Here’s one in a series of many stories of failure, frustration, and figuring things out.
I’ve been studying for Cisco’s CCNA certification recently and decided to purchase some older gear in order to set up a test lab, familiarize myself with IOS, and get used to the the physical wiring/configuration of these devices. Thus far, I’ve had some fun putting everything together, learned a lot in a short span of time, and I can still afford rent. My first router came in the mail the other day, so I figured I’d set up a basic layout in order to test its functionality.
The goal was simple enough: 2 hosts (a Windows 7 laptop and a Raspberry Pi running Raspbian), 2 2950 switches, and a 2651XM router in the middle. Set them up, ping back and forth.
Simple enough, right? If you answered “yes”, congratulations on being as arrogant as I was. This simple setup threw me for a loop, taking several hours to properly configure and causing me to question the hardware involved, basic routing and networking theory, and my sanity in general.
With a plan in place and success assumed, off I went. Console to each switch, config, console to the router, config. I assigned IPs to the router’s Ethernet ports, defined my routes. Interfaces are up, green LEDs everywhere, I’m good to go.
And then I ping, and then it fails. So I ping from the other PC, and it still fails. Hmm. Basic network troubleshooting skills kick in, and I start pinging out from the host to each successive link. At both sides, all goes well until pinging the router’s external interface, the point where the two networks connect and my packets fall off a cliff. This doesn’t make sense! Those interfaces are physically connected. How could the router be so stupid as to not know how to direct the requests? I check the routing table, all looks well. I run out of ideas and begin to gradually cycle between the stages of the Kübler-Ross model of grief.
To make this whole process a little easier, each PC also had a wireless interface connected to my home network, enabling me to SSH/TeamViewer in to either. This was my first mistake. As the host had no idea where the 192.168.3.x network was, it was sending the ping requests out of the wrong interface.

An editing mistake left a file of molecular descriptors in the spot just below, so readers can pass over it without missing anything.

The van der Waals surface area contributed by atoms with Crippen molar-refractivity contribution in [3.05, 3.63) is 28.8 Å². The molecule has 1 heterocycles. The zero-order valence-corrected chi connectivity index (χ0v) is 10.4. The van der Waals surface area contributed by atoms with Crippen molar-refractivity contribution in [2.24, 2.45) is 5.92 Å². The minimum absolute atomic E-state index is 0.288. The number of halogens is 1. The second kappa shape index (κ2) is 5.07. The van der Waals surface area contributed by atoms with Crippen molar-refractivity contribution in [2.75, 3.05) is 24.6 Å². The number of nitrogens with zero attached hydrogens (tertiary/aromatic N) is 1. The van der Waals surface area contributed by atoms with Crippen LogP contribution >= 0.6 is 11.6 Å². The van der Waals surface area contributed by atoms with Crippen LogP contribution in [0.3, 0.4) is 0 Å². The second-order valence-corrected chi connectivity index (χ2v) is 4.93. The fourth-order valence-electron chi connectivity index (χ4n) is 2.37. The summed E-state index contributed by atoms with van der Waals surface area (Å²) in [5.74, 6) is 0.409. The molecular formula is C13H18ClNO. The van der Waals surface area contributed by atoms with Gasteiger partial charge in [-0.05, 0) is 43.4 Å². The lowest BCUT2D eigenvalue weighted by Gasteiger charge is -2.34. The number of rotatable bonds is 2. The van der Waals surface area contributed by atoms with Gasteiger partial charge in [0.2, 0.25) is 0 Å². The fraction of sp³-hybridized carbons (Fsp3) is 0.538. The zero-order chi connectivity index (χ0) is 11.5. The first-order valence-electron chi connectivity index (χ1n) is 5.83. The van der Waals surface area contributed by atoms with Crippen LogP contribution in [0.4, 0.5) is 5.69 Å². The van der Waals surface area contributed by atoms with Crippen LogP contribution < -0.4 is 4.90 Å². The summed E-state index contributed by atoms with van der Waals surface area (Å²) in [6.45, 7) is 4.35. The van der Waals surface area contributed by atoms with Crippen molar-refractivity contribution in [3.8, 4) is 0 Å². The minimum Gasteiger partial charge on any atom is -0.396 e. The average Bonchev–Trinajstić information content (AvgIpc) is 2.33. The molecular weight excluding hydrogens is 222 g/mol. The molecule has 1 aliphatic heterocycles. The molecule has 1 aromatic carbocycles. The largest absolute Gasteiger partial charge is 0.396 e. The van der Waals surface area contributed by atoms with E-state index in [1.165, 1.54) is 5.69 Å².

Previously, I had set up an IP for the management VLAN on each switch, which ended up being helpful in solving the last few pieces of the puzzle. I hopped back onto the switches and found that once I had the default gateways properly configured to the router’s connected interface, I could ping between the switches, crossing the router. OK, so the router’s good, switches can communicate, but pings from the hosts stop at the router’s internal interface, and pings from the switch to the host stop at the switch on the other side. Feeling defeated and figuring I’d probably be a networking philistine for the rest of my life, I decide to sleep on it. I wake up the next morning, the eureka moment hits, and I scramble back to the PCs.
I configure static routes from the PCs to the router’s internal interfaces for the networks needed.
Ping from the Windows PC: Great success!
Ping from the Linux PC: Great fail!
I double-check the route, it looks OK. I’m perplexed. I start to wonder if the guys from “Windows Tech Support” that keep calling me can actually help out on this one.
Here’s my second mistake: I’d become so conditioned to pinging within the same subnet on Windows machines that I assumed it also worked the same way for pinging from an external network. This is not so. Windows Firewall blocks ICMP echo requests from external networks, which is required to ping from external hosts. This explains why I was able to ping from the adjacent switch and router, but not across the router’s interfaces.
Windows Firewall > Advanced Settings > New Inbound Rule > Custom Rule > Protocol Type > ICMPv4 > Any IP > NextNextNextNextNextNext problem solved. I am now a hero in my own mind.
What are the takeaways from this ordeal? A. Consider how the hosts will rout if multiple interfaces are configured and share a default gateway without any static routes. B. Consider how different operating systems react to traffic and requests. C. Question the obvious. D. Don’t get cocky.